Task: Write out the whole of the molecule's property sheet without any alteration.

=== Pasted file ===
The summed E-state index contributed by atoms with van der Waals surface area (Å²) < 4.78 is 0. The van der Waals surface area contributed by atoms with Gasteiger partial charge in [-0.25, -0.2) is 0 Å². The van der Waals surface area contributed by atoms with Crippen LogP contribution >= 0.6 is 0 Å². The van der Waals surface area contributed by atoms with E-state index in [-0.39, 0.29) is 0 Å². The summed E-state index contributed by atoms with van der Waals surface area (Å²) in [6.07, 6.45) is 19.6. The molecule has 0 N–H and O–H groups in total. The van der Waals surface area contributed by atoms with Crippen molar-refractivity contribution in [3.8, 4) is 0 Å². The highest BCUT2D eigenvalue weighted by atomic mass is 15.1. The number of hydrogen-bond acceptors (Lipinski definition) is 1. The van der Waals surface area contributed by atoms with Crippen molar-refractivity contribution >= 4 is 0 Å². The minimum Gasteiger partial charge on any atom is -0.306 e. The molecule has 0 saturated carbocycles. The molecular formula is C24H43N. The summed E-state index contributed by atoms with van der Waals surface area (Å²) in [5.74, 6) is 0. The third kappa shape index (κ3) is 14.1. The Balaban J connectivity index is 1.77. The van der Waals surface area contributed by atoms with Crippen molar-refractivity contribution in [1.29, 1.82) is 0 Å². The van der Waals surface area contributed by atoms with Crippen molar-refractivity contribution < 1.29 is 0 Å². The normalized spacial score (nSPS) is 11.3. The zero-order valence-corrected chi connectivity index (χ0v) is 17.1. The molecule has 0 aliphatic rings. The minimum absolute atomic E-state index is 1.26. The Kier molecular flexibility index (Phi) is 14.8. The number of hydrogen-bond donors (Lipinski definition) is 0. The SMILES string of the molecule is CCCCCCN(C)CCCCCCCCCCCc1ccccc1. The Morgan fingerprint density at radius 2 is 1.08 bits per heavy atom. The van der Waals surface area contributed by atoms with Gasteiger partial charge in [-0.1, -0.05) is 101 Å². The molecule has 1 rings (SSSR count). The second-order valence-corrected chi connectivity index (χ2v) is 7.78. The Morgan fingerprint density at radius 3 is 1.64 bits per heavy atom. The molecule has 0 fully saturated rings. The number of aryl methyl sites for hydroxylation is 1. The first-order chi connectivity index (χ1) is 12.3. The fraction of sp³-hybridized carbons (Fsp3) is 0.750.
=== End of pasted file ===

The summed E-state index contributed by atoms with van der Waals surface area (Å²) < 4.78 is 0. The van der Waals surface area contributed by atoms with Gasteiger partial charge in [-0.25, -0.2) is 0 Å². The van der Waals surface area contributed by atoms with Crippen LogP contribution >= 0.6 is 0 Å². The van der Waals surface area contributed by atoms with E-state index in [-0.39, 0.29) is 0 Å². The summed E-state index contributed by atoms with van der Waals surface area (Å²) in [6.07, 6.45) is 19.6. The molecule has 0 N–H and O–H groups in total. The van der Waals surface area contributed by atoms with Crippen molar-refractivity contribution in [3.8, 4) is 0 Å². The highest BCUT2D eigenvalue weighted by atomic mass is 15.1. The number of hydrogen-bond acceptors (Lipinski definition) is 1. The van der Waals surface area contributed by atoms with Crippen molar-refractivity contribution >= 4 is 0 Å². The minimum Gasteiger partial charge on any atom is -0.306 e. The molecule has 0 saturated carbocycles. The molecular formula is C24H43N. The summed E-state index contributed by atoms with van der Waals surface area (Å²) in [5.74, 6) is 0. The third kappa shape index (κ3) is 14.1. The Balaban J connectivity index is 1.77. The van der Waals surface area contributed by atoms with Crippen molar-refractivity contribution in [1.29, 1.82) is 0 Å². The van der Waals surface area contributed by atoms with Crippen molar-refractivity contribution < 1.29 is 0 Å². The normalized spacial score (nSPS) is 11.3. The zero-order valence-corrected chi connectivity index (χ0v) is 17.1. The molecule has 0 aliphatic rings. The minimum absolute atomic E-state index is 1.26. The Kier molecular flexibility index (Phi) is 14.8. The number of hydrogen-bond donors (Lipinski definition) is 0. The SMILES string of the molecule is CCCCCCN(C)CCCCCCCCCCCc1ccccc1. The Morgan fingerprint density at radius 2 is 1.08 bits per heavy atom. The van der Waals surface area contributed by atoms with Gasteiger partial charge in [-0.1, -0.05) is 101 Å². The molecule has 1 rings (SSSR count). The second-order valence-corrected chi connectivity index (χ2v) is 7.78. The Morgan fingerprint density at radius 3 is 1.64 bits per heavy atom. The molecule has 0 fully saturated rings. The number of aryl methyl sites for hydroxylation is 1. The first-order chi connectivity index (χ1) is 12.3. The fraction of sp³-hybridized carbons (Fsp3) is 0.750.